books

The Potter Problem

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Or, why you won’t find a review for Harry Potter on my blog…
Here’s the issue. There are books that are so close to being a part of yourself that even in your wildest dreams you couldn’t possibly be objective. Harry Potter is one of those series. On my twelfth birthday I waited by my letterbox waiting for my letter from Hogwarts. When Harry turned twelve, so did I. I grew with him from the first time he stepped on to Platform 9¾ to his final, emotional farewell to the school that had always felt more like home to him than anywhere else.
As a slightly odd and introverted child, Hogwarts represented an escape that I wished I could make. I’ve always lived slightly inside my own head. I’m a daydreamer. I would build up wild imaginary worlds and explore them with my imaginary friends. Sometimes books like Potter come along and they speak to a very special, almost instinctive, part of your brain.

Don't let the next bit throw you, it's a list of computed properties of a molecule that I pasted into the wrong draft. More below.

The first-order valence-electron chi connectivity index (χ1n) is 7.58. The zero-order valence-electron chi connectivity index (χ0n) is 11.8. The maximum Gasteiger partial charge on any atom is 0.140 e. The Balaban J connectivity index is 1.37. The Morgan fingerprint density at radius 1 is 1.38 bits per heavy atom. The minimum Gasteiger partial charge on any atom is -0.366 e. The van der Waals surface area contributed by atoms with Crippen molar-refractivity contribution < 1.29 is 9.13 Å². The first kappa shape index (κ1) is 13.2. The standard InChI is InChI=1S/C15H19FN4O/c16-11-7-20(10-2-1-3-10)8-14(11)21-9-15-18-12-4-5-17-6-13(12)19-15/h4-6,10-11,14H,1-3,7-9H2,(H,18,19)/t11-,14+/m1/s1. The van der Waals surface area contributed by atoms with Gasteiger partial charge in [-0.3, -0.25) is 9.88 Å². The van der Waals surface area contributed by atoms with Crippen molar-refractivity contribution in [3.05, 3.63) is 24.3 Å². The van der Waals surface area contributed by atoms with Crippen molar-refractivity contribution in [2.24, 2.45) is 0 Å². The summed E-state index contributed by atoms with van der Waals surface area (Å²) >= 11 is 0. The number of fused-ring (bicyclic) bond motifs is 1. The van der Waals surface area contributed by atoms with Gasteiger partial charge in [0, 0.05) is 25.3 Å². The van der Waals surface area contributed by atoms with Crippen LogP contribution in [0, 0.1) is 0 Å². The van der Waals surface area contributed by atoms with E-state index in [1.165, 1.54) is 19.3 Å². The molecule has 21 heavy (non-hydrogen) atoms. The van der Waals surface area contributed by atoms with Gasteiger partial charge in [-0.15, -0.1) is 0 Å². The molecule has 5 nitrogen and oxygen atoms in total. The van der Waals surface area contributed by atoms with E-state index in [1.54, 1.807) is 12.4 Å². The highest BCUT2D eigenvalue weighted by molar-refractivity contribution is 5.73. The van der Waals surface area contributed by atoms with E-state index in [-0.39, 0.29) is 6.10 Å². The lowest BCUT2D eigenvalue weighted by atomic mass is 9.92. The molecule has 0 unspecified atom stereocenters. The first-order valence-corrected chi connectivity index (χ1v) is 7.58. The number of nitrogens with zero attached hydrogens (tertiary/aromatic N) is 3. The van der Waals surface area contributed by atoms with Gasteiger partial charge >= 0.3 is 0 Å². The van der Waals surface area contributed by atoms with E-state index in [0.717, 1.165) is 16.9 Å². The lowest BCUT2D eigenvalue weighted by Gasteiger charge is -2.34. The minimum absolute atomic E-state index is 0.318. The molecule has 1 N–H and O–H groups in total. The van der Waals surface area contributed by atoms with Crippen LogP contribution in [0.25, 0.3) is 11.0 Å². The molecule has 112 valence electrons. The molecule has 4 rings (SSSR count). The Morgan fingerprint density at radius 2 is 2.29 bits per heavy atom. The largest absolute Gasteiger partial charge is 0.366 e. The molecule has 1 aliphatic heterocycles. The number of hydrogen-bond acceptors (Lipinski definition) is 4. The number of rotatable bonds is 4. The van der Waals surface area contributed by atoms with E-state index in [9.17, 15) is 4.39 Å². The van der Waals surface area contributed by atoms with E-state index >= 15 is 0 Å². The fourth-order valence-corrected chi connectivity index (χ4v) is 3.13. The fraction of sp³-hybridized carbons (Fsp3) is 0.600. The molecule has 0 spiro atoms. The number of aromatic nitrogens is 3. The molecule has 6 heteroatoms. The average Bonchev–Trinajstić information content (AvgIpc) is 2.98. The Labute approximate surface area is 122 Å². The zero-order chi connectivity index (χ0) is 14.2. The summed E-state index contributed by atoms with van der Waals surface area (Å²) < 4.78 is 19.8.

So I can objectively look at Potter and admit that they’re not, technically, the best written books in the world. I can say that there are more than a few plot holes, that the prose can be basic and occasionally clumsy. I can acknowledge that the characters are sometimes too obviously tropes and perhaps cliché and that the mythology is derivative. But the thing is, critics everywhere, I don’t care.
I don’t want the hindsight of age and literary education to cloud my adoration for everything that Potter meant to that little girl staring out of her bedroom window lost somewhere in her own imagination. I don’t want to tarnish the joy felt by that girl who queued up outside bookshops, whispered spells under her breath, who laughed and cried and breathed that world. Because it doesn’t matter if they’re not intellectual or scholarly. What matters is that every time I open the cover I get that little tingle in the pit of my stomach and suddenly I’m twelve again, standing on the platform with Harry.
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